No motor in Michigan

Vice president Micheal Pence takes heat for riding in a car in the state most famous for cars.

Best form of travel is still the horse for this traditional island (p/c Wiki commons)

The most famous Michigan city is Detroit, nicknamed ‘Motown’ for its birth of the American muscle car. The complete opposite of Motown is Mackinac Island, Michigan, known for its ban on almost all motor vehicles since 1898.

Saturday morning, Vice President Micheal Pence arrived at the Mackinac Island Airport for the Michigan Republican Leadership Conference and took an eight-vehicle Motorcade to his hotel. Quickly, the public took offense to Pence for what they thought was breaking the law and disrespecting the Island’s tradition. Many took to Twitter to voice their displeasure.

Although seen as morally wrong by many, Pence did not break the Mackinac Island’s unique law.

According to Mackinac Island, Michigan law book section 64 “motor vehicles are exempted from restricted use and only in accordance with enumerated uses: Public safety vehicles, Public service and utility vehicles, Utility carts/vehicles, Golf carts, when used for the game of golf and Lawn tractors/mowers, when used in the care and maintenance of yards and lots.”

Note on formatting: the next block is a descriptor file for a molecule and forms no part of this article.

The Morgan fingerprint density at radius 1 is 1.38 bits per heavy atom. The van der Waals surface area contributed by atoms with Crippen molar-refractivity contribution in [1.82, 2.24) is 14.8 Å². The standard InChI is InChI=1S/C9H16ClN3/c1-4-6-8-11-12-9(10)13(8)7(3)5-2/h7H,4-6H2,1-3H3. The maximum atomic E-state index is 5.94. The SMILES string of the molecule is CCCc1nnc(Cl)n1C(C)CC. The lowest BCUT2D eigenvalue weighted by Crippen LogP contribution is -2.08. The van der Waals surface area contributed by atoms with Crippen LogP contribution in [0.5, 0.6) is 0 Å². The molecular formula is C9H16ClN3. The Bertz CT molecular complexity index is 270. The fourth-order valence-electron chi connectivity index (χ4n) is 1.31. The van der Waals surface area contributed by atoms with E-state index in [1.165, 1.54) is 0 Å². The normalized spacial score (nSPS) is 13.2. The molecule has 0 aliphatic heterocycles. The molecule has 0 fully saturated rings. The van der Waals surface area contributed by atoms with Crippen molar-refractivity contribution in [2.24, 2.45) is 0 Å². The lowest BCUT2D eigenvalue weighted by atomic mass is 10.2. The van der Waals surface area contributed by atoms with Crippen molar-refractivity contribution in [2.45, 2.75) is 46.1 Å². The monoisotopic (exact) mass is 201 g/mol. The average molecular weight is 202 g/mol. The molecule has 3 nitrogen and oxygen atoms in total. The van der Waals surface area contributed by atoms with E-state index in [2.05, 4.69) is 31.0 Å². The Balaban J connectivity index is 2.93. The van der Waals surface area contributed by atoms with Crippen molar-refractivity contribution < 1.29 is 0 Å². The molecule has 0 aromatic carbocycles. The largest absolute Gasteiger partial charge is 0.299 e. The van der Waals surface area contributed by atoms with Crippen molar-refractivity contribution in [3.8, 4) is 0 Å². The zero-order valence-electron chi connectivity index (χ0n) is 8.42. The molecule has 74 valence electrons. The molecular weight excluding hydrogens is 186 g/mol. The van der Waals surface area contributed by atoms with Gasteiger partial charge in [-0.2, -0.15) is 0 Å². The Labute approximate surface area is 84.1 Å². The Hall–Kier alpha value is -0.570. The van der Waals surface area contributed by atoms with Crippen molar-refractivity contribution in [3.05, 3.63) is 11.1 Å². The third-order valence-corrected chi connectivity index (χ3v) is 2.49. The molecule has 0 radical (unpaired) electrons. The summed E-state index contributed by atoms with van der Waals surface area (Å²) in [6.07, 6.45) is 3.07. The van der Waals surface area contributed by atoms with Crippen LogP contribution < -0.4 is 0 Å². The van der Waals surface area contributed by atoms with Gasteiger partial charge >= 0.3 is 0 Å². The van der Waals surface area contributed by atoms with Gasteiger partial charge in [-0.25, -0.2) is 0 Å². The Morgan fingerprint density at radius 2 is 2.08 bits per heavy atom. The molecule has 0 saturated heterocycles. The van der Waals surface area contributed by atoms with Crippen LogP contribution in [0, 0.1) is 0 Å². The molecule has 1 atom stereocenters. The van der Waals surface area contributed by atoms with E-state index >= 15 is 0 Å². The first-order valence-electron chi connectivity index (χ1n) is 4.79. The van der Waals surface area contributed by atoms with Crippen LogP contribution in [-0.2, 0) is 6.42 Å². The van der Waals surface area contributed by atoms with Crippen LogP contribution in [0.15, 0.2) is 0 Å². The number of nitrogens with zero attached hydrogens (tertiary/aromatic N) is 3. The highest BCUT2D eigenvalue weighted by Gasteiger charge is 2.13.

Secret Service vehicles fall under the allowed utility vehicles and were given a permit which is under section 66 of the law book.

While this isn’t the first time and high ranking government official has used a car on the Island (President Gerald Ford had a car smuggled in 1975), must respect the old tradition and travel by horse and carriage such as the Bill and Hillary Clinton, Harry Truman and John F. Kennedy.